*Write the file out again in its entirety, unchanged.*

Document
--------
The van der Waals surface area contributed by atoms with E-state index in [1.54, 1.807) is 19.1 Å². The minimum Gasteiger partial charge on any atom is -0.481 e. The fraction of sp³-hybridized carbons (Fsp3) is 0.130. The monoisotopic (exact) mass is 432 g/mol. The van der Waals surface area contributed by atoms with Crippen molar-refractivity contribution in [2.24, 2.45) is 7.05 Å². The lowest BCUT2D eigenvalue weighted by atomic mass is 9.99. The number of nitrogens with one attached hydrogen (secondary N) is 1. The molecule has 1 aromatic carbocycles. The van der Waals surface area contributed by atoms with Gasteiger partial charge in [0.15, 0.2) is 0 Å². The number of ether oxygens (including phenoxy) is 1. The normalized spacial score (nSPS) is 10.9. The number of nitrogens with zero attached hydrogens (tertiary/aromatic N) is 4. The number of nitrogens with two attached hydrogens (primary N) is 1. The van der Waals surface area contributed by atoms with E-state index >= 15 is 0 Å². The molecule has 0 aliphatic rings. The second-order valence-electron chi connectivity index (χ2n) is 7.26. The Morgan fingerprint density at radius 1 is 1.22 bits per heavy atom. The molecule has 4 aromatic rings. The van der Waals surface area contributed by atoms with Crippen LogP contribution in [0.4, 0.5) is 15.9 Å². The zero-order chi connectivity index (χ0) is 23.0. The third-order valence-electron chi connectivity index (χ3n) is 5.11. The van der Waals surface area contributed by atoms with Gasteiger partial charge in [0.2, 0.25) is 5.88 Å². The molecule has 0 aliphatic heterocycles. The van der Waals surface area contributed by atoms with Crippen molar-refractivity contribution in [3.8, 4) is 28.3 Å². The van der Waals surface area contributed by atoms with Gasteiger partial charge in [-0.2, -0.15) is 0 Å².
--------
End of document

The van der Waals surface area contributed by atoms with E-state index in [1.54, 1.807) is 19.1 Å². The minimum Gasteiger partial charge on any atom is -0.481 e. The fraction of sp³-hybridized carbons (Fsp3) is 0.130. The monoisotopic (exact) mass is 432 g/mol. The van der Waals surface area contributed by atoms with Crippen molar-refractivity contribution in [2.24, 2.45) is 7.05 Å². The lowest BCUT2D eigenvalue weighted by atomic mass is 9.99. The number of nitrogens with one attached hydrogen (secondary N) is 1. The molecule has 1 aromatic carbocycles. The van der Waals surface area contributed by atoms with Gasteiger partial charge in [0.15, 0.2) is 0 Å². The number of ether oxygens (including phenoxy) is 1. The normalized spacial score (nSPS) is 10.9. The number of nitrogens with zero attached hydrogens (tertiary/aromatic N) is 4. The number of nitrogens with two attached hydrogens (primary N) is 1. The van der Waals surface area contributed by atoms with E-state index >= 15 is 0 Å². The molecule has 0 aliphatic rings. The second-order valence-electron chi connectivity index (χ2n) is 7.26. The Morgan fingerprint density at radius 1 is 1.22 bits per heavy atom. The molecule has 4 aromatic rings. The van der Waals surface area contributed by atoms with Crippen LogP contribution in [0.4, 0.5) is 15.9 Å². The zero-order chi connectivity index (χ0) is 23.0. The third-order valence-electron chi connectivity index (χ3n) is 5.11. The van der Waals surface area contributed by atoms with Gasteiger partial charge in [0.2, 0.25) is 5.88 Å². The molecule has 0 aliphatic heterocycles. The van der Waals surface area contributed by atoms with Crippen molar-refractivity contribution in [3.8, 4) is 28.3 Å². The van der Waals surface area contributed by atoms with Gasteiger partial charge in [-0.2, -0.15) is 0 Å².